Lawn damage may not require a full renovation, but may benefit greatly from correct cultivation practices. Determining the reasons for a decline is required before repairing the lawn. Soil compaction, pests, poor weather or poor care for the lawn may be contributing factors. Once the cause is determined, a gardener will have to decide whether the lawn needs a small repair with overseeding and allowing the existing grass to remain, or whether completely removing the lawn and starting over is the best option.
Drive a core aeration machine in two directions across the lawn, crossing passes for the best coverage. Core aeration removes 3- to 4-inch plugs of dirt from the lawn and improves aeration and drainage.
Rake the dirt plugs to break them apart and return them to the soil.
Apply a broadleaf herbicide for broadleaf weeds, grass herbicide for grassy weeds or a general herbicide for lawns covered in both before seeding. Apply two to four weeks before seeding to allow the herbicide time to wear off.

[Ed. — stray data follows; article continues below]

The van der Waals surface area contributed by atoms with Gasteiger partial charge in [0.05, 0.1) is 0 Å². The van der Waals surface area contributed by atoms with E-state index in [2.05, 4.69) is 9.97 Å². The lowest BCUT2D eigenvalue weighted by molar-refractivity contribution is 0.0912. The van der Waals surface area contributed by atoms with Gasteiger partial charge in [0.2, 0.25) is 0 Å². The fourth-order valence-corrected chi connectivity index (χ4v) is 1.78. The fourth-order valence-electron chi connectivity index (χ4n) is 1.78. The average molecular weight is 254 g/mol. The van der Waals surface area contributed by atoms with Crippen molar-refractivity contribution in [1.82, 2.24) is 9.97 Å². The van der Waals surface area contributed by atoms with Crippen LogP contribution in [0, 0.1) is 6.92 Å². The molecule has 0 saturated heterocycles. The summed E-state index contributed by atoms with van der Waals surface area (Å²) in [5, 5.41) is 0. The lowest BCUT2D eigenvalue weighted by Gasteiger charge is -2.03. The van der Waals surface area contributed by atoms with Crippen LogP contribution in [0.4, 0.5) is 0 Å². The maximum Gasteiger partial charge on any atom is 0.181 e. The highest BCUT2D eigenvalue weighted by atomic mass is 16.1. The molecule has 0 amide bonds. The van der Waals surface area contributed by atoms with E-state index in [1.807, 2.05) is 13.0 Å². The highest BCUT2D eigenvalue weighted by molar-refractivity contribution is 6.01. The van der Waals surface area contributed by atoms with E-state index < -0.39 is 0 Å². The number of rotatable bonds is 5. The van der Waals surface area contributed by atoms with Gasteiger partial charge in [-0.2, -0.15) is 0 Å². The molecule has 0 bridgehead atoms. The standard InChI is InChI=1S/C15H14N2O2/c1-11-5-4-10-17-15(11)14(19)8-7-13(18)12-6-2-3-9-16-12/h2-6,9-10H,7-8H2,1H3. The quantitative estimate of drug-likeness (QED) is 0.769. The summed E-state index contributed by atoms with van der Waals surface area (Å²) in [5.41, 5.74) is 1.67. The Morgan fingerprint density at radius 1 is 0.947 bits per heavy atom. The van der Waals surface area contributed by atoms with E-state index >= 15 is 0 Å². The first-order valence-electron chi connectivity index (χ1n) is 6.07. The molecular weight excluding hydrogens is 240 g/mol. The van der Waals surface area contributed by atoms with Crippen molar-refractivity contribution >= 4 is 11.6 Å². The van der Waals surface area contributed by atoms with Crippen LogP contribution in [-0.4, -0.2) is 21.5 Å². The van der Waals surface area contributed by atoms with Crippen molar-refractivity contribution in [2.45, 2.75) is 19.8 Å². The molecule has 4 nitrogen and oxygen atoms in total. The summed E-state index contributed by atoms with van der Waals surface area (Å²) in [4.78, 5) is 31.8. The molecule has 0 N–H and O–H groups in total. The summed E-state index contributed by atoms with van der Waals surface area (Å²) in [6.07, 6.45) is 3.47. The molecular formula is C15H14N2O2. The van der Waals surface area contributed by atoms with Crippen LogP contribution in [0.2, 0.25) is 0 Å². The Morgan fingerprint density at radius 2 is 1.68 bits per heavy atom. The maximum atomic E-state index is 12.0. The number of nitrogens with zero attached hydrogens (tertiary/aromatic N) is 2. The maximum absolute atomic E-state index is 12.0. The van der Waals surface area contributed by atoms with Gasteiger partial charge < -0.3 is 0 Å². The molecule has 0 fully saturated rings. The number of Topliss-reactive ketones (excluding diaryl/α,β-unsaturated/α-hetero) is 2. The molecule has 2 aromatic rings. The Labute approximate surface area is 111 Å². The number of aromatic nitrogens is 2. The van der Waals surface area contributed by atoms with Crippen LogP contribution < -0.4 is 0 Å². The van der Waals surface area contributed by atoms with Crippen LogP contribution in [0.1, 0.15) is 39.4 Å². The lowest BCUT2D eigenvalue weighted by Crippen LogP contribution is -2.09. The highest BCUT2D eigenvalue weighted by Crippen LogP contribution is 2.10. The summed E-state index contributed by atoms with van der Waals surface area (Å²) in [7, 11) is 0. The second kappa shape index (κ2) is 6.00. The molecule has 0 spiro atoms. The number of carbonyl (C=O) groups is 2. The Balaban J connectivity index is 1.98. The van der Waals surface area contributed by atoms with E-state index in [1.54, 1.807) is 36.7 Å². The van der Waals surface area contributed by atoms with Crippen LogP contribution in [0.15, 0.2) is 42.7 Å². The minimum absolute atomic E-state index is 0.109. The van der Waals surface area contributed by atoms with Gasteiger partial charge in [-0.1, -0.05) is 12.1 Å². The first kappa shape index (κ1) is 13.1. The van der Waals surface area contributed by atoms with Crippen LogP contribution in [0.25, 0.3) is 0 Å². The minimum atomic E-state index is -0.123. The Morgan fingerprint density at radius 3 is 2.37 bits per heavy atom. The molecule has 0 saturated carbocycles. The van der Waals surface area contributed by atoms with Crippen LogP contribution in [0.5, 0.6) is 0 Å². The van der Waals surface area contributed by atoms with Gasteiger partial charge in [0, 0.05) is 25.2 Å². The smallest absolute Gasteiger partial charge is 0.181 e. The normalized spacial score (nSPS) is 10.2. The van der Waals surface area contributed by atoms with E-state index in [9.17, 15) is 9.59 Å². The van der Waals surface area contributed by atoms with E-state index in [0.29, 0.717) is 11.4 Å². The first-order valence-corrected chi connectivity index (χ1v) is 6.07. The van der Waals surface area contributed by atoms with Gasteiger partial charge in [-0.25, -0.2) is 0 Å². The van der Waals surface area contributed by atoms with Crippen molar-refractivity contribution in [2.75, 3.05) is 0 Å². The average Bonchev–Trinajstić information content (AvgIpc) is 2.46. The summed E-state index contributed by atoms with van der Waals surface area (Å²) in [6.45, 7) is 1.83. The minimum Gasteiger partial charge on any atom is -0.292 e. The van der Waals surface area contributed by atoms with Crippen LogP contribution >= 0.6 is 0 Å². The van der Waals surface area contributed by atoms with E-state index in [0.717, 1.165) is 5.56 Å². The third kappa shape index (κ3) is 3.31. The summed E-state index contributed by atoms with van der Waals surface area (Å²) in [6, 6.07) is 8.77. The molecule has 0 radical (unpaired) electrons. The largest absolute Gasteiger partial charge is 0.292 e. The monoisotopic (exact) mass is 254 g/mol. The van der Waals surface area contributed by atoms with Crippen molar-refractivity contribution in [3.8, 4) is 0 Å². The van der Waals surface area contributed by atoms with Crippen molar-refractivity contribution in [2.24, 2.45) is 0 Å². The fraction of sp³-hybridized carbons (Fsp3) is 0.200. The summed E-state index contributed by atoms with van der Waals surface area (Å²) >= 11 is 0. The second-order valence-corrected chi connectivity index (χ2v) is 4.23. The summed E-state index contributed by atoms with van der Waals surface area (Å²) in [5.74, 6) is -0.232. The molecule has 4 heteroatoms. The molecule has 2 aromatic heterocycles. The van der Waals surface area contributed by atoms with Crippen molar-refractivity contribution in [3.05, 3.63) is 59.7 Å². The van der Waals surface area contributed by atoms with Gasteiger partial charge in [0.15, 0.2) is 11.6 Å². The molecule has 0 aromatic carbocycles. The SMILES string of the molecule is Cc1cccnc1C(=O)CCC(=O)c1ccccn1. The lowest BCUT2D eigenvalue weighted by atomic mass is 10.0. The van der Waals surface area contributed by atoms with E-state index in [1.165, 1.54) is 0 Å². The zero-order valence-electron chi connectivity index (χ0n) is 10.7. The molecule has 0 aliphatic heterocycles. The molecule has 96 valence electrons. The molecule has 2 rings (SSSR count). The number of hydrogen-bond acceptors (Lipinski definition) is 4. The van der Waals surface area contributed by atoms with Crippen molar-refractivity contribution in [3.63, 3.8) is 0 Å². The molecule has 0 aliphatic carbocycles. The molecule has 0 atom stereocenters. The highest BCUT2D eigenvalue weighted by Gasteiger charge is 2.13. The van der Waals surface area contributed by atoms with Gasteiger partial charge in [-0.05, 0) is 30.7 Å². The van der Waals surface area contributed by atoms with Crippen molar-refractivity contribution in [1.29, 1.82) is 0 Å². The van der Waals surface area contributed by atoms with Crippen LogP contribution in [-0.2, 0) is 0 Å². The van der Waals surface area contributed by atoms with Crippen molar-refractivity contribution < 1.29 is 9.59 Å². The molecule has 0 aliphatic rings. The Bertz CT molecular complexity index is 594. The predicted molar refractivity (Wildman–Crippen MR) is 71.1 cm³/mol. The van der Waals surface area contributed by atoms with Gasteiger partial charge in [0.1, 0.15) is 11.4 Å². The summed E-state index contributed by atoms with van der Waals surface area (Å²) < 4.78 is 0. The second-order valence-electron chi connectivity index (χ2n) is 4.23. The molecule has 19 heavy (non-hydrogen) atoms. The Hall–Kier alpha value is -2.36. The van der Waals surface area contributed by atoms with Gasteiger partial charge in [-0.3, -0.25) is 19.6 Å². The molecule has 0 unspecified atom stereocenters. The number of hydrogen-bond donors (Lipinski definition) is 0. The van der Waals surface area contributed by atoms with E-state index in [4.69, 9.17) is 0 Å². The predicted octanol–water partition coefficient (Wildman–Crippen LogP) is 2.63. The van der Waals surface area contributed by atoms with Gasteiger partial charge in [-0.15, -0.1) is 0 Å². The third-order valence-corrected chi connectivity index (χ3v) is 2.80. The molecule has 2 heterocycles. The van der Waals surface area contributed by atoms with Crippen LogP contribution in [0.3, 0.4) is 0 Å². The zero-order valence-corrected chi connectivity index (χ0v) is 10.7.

Apply 1/2 lb. nitrogen fertilizer for every 1,000 feet using a drop fertilizer spreader. Set the fertilizer spreader to the application rate required for your lawn and make two passes on the lawn, one north to south and the other east to west to overlap the fertilizer. Rake the fertilizer gently into the soil surface.
Spread grass seed over the existing lawn using a grass seed spreader, applying in the same manner as the fertilizer. Rake the grass seed gently after application.
Water the grass seed twice a day to keep the soil lightly moist until the seeds germinate.
Mow the lawn once the grass reaches a height of 3 1/2 inches, mowing down to 2 1/2 inches in height.